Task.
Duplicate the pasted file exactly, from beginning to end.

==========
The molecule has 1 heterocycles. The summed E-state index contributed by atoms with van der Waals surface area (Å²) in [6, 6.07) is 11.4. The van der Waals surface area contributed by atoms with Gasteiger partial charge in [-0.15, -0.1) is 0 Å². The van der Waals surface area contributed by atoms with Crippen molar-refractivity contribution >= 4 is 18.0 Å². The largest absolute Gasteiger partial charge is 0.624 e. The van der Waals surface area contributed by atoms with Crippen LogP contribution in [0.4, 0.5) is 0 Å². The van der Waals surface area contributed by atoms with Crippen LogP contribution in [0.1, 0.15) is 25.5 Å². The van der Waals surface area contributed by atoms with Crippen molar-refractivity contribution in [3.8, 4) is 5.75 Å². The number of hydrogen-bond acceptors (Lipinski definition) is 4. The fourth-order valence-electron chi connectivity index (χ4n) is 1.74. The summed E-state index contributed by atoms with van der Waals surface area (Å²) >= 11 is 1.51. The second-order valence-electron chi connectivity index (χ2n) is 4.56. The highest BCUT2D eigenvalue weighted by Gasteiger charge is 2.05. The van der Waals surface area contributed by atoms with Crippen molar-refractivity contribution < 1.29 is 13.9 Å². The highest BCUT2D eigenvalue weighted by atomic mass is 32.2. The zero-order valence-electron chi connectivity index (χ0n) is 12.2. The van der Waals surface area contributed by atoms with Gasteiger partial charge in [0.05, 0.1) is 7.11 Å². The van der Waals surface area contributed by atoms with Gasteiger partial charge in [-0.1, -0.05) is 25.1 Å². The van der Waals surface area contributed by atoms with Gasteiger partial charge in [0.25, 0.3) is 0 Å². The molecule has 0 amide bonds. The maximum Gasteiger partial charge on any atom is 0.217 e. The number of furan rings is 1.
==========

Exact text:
The molecule has 1 heterocycles. The summed E-state index contributed by atoms with van der Waals surface area (Å²) in [6, 6.07) is 11.4. The van der Waals surface area contributed by atoms with Gasteiger partial charge in [-0.15, -0.1) is 0 Å². The van der Waals surface area contributed by atoms with Crippen molar-refractivity contribution >= 4 is 18.0 Å². The largest absolute Gasteiger partial charge is 0.624 e. The van der Waals surface area contributed by atoms with Crippen LogP contribution in [0.4, 0.5) is 0 Å². The van der Waals surface area contributed by atoms with Crippen LogP contribution in [0.1, 0.15) is 25.5 Å². The van der Waals surface area contributed by atoms with Crippen molar-refractivity contribution in [3.8, 4) is 5.75 Å². The number of hydrogen-bond acceptors (Lipinski definition) is 4. The fourth-order valence-electron chi connectivity index (χ4n) is 1.74. The summed E-state index contributed by atoms with van der Waals surface area (Å²) >= 11 is 1.51. The second-order valence-electron chi connectivity index (χ2n) is 4.56. The highest BCUT2D eigenvalue weighted by Gasteiger charge is 2.05. The van der Waals surface area contributed by atoms with Crippen molar-refractivity contribution < 1.29 is 13.9 Å². The highest BCUT2D eigenvalue weighted by atomic mass is 32.2. The zero-order valence-electron chi connectivity index (χ0n) is 12.2. The van der Waals surface area contributed by atoms with Gasteiger partial charge in [0.05, 0.1) is 7.11 Å². The van der Waals surface area contributed by atoms with Gasteiger partial charge in [-0.1, -0.05) is 25.1 Å². The van der Waals surface area contributed by atoms with Gasteiger partial charge in [0.25, 0.3) is 0 Å². The molecule has 0 amide bonds. The maximum Gasteiger partial charge on any atom is 0.217 e. The number of furan rings is 1.